A photography business can’t stay in business very long without sales. Tell us a little bit about the sales strategies that have worked well for you.
The most successful strategy I have employed with regards to sales has definitely been in-person ordering sessions. I started offering these in 2010 and instantly started hitting much higher sales than I had by just uploading the final images to an online gallery and waiting for the client to order in their own time.
I also created collections and put a lot of time and effort into finding the best products, then ordering samples in the largest sizes to promote and sell to my clients.
How did you learn the craft of photography? What advice do you have for those just starting on their photographic journey?
I completed a two year Diploma of Photography after leaving high school in 1999-2000, but went on to become a website and graphic designer instead, as I wasn’t sure what I wanted to specialize in. Back in those days, we shot only on film as early digital cameras were just 1 or 2 megapixels, hardly professional quality! It was an expensive course to complete given we had to purchase all the rolls of film and photo paper ourselves, not to mention the gear. You think a lot more before you press the shutter when you’re paying for every exposure! When I finished college I moved onto studying multimedia (website design) and graphic design, before going on to work in those fields.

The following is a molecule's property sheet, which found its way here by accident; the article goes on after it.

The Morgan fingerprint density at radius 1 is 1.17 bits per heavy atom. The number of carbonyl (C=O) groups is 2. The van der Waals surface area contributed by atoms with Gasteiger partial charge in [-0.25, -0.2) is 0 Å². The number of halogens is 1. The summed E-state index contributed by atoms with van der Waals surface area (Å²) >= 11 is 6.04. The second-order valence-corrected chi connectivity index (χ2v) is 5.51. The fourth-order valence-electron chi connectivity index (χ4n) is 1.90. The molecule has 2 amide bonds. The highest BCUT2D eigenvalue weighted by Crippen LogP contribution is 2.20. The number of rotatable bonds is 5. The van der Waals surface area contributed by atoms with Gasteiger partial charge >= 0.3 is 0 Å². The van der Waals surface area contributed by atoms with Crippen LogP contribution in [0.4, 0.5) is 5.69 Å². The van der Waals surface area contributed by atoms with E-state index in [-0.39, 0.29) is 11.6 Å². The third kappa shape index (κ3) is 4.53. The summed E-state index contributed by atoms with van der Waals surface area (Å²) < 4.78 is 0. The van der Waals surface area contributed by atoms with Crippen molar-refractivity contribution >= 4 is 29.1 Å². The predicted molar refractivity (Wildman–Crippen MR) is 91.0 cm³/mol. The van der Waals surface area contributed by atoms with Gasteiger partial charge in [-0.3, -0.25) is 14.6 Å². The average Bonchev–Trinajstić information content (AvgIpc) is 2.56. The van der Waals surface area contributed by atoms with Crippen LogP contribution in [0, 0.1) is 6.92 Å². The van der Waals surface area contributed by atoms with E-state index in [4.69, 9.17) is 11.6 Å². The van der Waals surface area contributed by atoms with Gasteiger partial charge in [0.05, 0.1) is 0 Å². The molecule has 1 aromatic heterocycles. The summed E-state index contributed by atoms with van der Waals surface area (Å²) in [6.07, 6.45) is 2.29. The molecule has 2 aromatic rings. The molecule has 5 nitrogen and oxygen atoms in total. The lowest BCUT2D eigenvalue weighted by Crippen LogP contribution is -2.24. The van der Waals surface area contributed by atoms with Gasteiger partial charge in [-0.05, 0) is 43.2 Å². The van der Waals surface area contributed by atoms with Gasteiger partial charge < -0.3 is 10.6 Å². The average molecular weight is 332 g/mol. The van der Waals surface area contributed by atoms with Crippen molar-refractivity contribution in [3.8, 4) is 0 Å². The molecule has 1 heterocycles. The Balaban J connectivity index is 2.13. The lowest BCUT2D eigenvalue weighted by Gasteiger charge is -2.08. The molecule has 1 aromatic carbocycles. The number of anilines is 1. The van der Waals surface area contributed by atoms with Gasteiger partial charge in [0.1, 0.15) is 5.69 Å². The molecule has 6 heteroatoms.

After a six year break from photography, I purchased my first digital SLR (a Canon 350D) in 2006 and started getting interested in photography again, shooting landscapes, macro and architecture and starting up a real estate photography business. I found the knowledge I’d gleaned from shooting on film years beforehand was very useful in getting the most out of my digital camera.
The most valuable bit of advice I can offer is that you must shoot every day to really improve. Subjecting yourself to new environments, new subjects and different lighting continually means you are always learning, improving and developing your own personal style.
Tell us about your new e-book that may be valuable to those starting in the field of pet photography.